Sparrow Kelleyis creating community for a new generation of tatters
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Already know how to tat and just want the patterns? This tier gives you access to Patreon exclusive patterns, as well as in depth looks into some of my personal projects.
*This tier includes all of the patterns from my 2019 posts that correlate with lessons from both the beginner and advanced lesson tiers*
Just the basics. Learn how to master rings, chains, picots, and joins with in depth video instructions. Joining this tier will give you access to all of the beginner level videos whenever you need them for as long as you are a supporter. As a bonus, you also get access to all of the patterns for each month.
*This tier includes all of the beginner lessons from my 2019 posts. As of January 2020, there will be no new posts to this tier.*
Go beyond the basics and take your skills to the next level. With this tier you'll get access to monthly lessons built around specific techniques. Each lesson will be accompanied by a pattern built to help you practice your skills. Plus you'll have access to all of the beginner level classes, and Patreon only posts.
*This tier includes all of the beginner and advanced level lessons from my 2019 posts. As of January 2020 there will be no new posts to this tier.*
My introduction to this legacy wasn’t presented with any fanfare, though. Like everything my grandma does, it was shown to me with subtle hints and and gentle nudges, and the wisdom of knowing the thread would call to me if she only gave me a taste. I was a curious child, quiet and contemplative, but also stubborn. By the age of nine, I already worshiped her as a mentor of all things creative. So when I saw her sitting quietly, fingers flying and flicking elegantly, I begged her to teach me.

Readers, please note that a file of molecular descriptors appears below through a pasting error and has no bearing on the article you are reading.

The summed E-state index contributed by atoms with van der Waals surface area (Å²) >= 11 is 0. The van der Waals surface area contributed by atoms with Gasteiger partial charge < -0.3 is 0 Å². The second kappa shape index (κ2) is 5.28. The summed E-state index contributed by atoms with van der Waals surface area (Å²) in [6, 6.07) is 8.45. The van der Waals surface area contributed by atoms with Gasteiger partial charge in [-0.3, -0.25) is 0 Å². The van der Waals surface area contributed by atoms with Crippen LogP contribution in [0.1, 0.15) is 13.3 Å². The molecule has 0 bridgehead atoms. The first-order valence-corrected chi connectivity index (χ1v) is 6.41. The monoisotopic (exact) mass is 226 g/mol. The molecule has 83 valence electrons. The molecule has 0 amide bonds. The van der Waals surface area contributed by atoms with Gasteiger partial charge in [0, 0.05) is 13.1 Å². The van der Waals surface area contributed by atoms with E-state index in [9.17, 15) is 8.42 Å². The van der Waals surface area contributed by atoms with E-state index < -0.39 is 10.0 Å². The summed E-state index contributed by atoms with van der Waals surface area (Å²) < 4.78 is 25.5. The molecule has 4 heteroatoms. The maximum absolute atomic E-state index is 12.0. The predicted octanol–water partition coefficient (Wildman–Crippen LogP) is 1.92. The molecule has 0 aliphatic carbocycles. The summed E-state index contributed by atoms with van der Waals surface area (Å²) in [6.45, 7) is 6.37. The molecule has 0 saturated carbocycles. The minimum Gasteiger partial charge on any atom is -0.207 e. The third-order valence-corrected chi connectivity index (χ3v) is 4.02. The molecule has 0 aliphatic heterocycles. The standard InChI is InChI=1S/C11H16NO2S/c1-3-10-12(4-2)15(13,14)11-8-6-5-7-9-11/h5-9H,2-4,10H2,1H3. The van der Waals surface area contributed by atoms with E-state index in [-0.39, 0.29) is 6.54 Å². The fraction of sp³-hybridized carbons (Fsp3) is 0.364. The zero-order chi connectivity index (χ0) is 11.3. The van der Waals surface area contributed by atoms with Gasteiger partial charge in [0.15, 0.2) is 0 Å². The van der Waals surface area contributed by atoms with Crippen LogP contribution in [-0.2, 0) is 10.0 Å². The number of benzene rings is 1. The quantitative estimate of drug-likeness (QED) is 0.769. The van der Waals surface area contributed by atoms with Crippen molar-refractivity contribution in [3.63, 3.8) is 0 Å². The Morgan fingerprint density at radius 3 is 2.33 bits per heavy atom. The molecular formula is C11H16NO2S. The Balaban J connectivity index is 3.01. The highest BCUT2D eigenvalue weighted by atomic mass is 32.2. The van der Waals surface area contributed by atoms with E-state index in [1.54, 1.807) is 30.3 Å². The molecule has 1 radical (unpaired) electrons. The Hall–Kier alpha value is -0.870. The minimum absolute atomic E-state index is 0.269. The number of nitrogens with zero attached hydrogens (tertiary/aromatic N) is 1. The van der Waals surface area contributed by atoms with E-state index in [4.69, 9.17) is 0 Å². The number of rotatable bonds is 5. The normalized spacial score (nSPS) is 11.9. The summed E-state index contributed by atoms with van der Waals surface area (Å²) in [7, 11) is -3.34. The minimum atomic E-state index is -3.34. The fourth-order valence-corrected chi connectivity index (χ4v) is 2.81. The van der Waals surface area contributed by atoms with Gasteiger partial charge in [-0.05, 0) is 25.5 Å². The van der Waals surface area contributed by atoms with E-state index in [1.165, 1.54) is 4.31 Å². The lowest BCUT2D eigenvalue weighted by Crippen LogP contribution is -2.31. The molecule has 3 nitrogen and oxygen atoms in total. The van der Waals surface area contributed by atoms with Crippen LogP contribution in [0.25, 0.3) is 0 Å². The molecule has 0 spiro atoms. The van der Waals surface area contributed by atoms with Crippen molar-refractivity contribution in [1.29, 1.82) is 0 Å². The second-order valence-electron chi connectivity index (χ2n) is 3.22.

Those first knots, my fingers fumbled. Failing to mimic any of her speed or grace. But I persisted. I clutched that little, red plastic shuttle with trembling fingers, and willed my hands to behave. Over and over I made tangled knots. Until eventually, magic happened. Proud, so proud, of this small success, I carried that shuttle in my pocket everywhere for the next few weeks. Taking it out to practice with every chance I had. Not playing. Learning. Somehow understanding the weight of legacy. Ancestors urging me on.
My first experience with a strangers awe over my newfound talent was the same day that I first picked up that shuttle. I didn’t understand at that age how rare a craft it was. “What are you doing?” Shy, and stumbling, I appealed to my grandma to explain. But she would never let me hide behind her. “Tell her.” “I’m tatting. It makes lace.” It’s a wonder this stranger could hear my words as I spoke to the table in front of me. “That is so neat! Can you show me how it’s done?” “Oh no. I’m only just learning.” And then words from the mouth of the woman I so admired pushed me, yet again. “The best way to learn is to teach someone else.”
The best way to learn is to teach.
And I’ve been teaching ever since. Because sharing knowledge makes it more valuable, not less.
See this post for more details!